Farmworker Justice has created this flyer about immigration reform as a tool for outreach workers and other advocates to handout to farmworkers. The flyer explains to farmworkers the general requirements contained in the blue card program contained in the Senate passed immigration reform bill, S.744. The flyer warns that the bill is not yet law so farmworkers should avoid unscrupulous notarios and others seeking to defraud farmworkers. The flyer also advises farmworkers to save certain types of paperwork in the event that immigration reform passes.
► ► Información Importante sobre la Inmigración para Trabajadores Agrícolas de parte de Justicia Campesina
►Talking points on immigration reform for farmworkers that can be used in meetings with Congressional staff are available here.
The Border Security, Economic Opportunity, and Immigration Modernization Act of 2013, S.744: On June 27, 2013, the Senate passed the Border Security, Economic Opportunity and Immigration Modernization Act of 2013, S. 744, by a bipartisan vote of 68-32. The bill’s passage brings us one step closer to fixing our broken immigration policy and modernizing agricultural labor relations. Farmworker Justice’s statement on the bill’s passage is available here.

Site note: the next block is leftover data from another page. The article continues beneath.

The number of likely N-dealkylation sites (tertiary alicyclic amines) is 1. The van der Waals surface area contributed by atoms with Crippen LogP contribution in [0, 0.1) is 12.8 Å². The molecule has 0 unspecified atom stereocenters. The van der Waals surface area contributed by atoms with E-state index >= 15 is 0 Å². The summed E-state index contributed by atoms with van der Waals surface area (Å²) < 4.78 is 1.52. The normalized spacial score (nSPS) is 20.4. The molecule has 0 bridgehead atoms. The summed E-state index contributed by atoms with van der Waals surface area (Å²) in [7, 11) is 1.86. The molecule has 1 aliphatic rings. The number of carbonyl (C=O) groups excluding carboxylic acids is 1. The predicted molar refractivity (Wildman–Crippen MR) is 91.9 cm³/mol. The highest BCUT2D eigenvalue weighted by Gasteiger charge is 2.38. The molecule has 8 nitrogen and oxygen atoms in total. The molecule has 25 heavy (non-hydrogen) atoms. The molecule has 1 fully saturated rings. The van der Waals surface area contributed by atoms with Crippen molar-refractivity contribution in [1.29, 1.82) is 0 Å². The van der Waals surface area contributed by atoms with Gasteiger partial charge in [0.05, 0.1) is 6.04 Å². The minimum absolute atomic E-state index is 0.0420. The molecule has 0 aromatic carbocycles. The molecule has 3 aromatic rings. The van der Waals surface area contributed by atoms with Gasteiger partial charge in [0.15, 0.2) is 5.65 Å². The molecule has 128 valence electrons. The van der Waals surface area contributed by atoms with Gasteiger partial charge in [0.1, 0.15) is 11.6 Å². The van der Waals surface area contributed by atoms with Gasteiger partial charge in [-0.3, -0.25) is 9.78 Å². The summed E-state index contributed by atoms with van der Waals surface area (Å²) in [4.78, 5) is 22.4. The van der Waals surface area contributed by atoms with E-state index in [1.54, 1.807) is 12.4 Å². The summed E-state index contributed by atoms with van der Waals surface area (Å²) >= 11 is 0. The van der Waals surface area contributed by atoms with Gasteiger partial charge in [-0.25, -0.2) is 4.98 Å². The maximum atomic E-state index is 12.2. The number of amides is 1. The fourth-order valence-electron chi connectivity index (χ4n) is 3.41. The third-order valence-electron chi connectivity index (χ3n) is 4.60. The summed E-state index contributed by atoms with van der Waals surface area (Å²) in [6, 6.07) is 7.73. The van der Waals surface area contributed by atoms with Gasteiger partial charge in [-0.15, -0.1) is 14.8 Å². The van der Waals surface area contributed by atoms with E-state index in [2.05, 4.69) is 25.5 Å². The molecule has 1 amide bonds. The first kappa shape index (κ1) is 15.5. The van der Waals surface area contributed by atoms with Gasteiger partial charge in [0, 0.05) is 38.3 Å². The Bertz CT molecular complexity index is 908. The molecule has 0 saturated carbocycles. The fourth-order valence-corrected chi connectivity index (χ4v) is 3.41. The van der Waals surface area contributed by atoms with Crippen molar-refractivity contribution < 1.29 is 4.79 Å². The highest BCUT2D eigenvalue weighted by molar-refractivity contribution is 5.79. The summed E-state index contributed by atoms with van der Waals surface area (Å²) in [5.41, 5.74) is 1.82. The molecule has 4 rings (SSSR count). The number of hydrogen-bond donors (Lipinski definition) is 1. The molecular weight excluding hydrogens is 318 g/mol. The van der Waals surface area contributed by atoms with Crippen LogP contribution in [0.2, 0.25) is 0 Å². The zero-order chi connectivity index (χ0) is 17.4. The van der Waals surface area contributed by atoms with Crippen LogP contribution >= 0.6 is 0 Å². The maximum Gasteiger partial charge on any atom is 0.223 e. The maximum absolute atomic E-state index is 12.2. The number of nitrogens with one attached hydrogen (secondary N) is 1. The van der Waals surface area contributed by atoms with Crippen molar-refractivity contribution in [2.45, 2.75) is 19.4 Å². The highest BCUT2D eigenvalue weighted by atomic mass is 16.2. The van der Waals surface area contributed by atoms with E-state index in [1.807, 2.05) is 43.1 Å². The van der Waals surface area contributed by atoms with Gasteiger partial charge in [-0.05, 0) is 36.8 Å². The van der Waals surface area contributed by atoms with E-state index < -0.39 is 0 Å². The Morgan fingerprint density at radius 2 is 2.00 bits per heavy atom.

► Read Farmworker Justice's summary of the agriculture immigration stakeholder agreement in the Border Security, Economic Opportunity, and Immigration Modernization Act of 2013
The Agricultural Guestworker Act, H.R. 1773, Rep. Goodlatte (R-VA)
On June 19th, the House Judiciary Committee passed Chairman Bob Goodlatte's Agricultural Guestworker Act, HR 1773, by a vote of 20-16 along party lines. Rep. Goodlatte’s “Ag Act” is a one-sided and harsh bill that stands in stark contrast to the balanced stakeholder agreement. The bill would create a massive new agricultural guestworker program, which would deprive U.S. citizens and lawful permanent residents of job opportunities, lower farmworkers’ already poor wages, and allow exploitative conditions for hundreds of thousands of new guestworkers. Significantly, Goodlatte’s bill fails to address our broken immigration system and does not offer an opportunity for the current experienced farmworkers who lack authorized immigration status to earn a roadmap to citizenship.